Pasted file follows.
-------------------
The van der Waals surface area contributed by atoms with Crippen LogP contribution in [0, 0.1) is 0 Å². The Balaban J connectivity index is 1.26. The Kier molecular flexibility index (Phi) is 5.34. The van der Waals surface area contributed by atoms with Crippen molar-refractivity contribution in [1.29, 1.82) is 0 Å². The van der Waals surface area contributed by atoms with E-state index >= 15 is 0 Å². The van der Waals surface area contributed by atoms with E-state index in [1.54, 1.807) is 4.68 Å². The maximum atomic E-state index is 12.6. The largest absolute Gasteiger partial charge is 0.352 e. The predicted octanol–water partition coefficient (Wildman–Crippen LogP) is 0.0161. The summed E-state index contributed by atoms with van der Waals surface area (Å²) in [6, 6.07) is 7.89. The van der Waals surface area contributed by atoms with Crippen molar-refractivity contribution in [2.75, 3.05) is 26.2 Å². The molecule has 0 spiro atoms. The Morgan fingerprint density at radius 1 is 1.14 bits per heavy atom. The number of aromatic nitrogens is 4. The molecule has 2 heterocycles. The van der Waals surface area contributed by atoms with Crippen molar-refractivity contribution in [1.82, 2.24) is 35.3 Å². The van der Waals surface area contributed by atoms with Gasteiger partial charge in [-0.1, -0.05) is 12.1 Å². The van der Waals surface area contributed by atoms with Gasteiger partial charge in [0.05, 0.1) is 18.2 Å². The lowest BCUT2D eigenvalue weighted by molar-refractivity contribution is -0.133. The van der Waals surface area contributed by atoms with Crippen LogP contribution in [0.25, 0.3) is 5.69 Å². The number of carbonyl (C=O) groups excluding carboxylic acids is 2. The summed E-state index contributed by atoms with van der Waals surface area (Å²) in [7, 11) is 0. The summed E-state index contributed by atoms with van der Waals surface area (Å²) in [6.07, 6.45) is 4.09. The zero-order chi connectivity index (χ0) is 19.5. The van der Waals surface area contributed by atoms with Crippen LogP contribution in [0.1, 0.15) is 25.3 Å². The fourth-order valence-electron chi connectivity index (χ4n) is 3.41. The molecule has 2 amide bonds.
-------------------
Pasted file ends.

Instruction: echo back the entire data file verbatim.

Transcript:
The van der Waals surface area contributed by atoms with Crippen LogP contribution in [0, 0.1) is 0 Å². The Balaban J connectivity index is 1.26. The Kier molecular flexibility index (Phi) is 5.34. The van der Waals surface area contributed by atoms with Crippen molar-refractivity contribution in [1.29, 1.82) is 0 Å². The van der Waals surface area contributed by atoms with E-state index >= 15 is 0 Å². The van der Waals surface area contributed by atoms with E-state index in [1.54, 1.807) is 4.68 Å². The maximum atomic E-state index is 12.6. The largest absolute Gasteiger partial charge is 0.352 e. The predicted octanol–water partition coefficient (Wildman–Crippen LogP) is 0.0161. The summed E-state index contributed by atoms with van der Waals surface area (Å²) in [6, 6.07) is 7.89. The van der Waals surface area contributed by atoms with Crippen molar-refractivity contribution in [2.75, 3.05) is 26.2 Å². The molecule has 0 spiro atoms. The Morgan fingerprint density at radius 1 is 1.14 bits per heavy atom. The number of aromatic nitrogens is 4. The molecule has 2 heterocycles. The van der Waals surface area contributed by atoms with Crippen molar-refractivity contribution in [1.82, 2.24) is 35.3 Å². The van der Waals surface area contributed by atoms with Gasteiger partial charge in [-0.1, -0.05) is 12.1 Å². The van der Waals surface area contributed by atoms with Gasteiger partial charge in [0.05, 0.1) is 18.2 Å². The lowest BCUT2D eigenvalue weighted by molar-refractivity contribution is -0.133. The van der Waals surface area contributed by atoms with Crippen LogP contribution in [0.25, 0.3) is 5.69 Å². The number of carbonyl (C=O) groups excluding carboxylic acids is 2. The summed E-state index contributed by atoms with van der Waals surface area (Å²) in [7, 11) is 0. The summed E-state index contributed by atoms with van der Waals surface area (Å²) in [6.07, 6.45) is 4.09. The zero-order chi connectivity index (χ0) is 19.5. The van der Waals surface area contributed by atoms with Crippen LogP contribution in [0.1, 0.15) is 25.3 Å². The fourth-order valence-electron chi connectivity index (χ4n) is 3.41. The molecule has 2 amide bonds.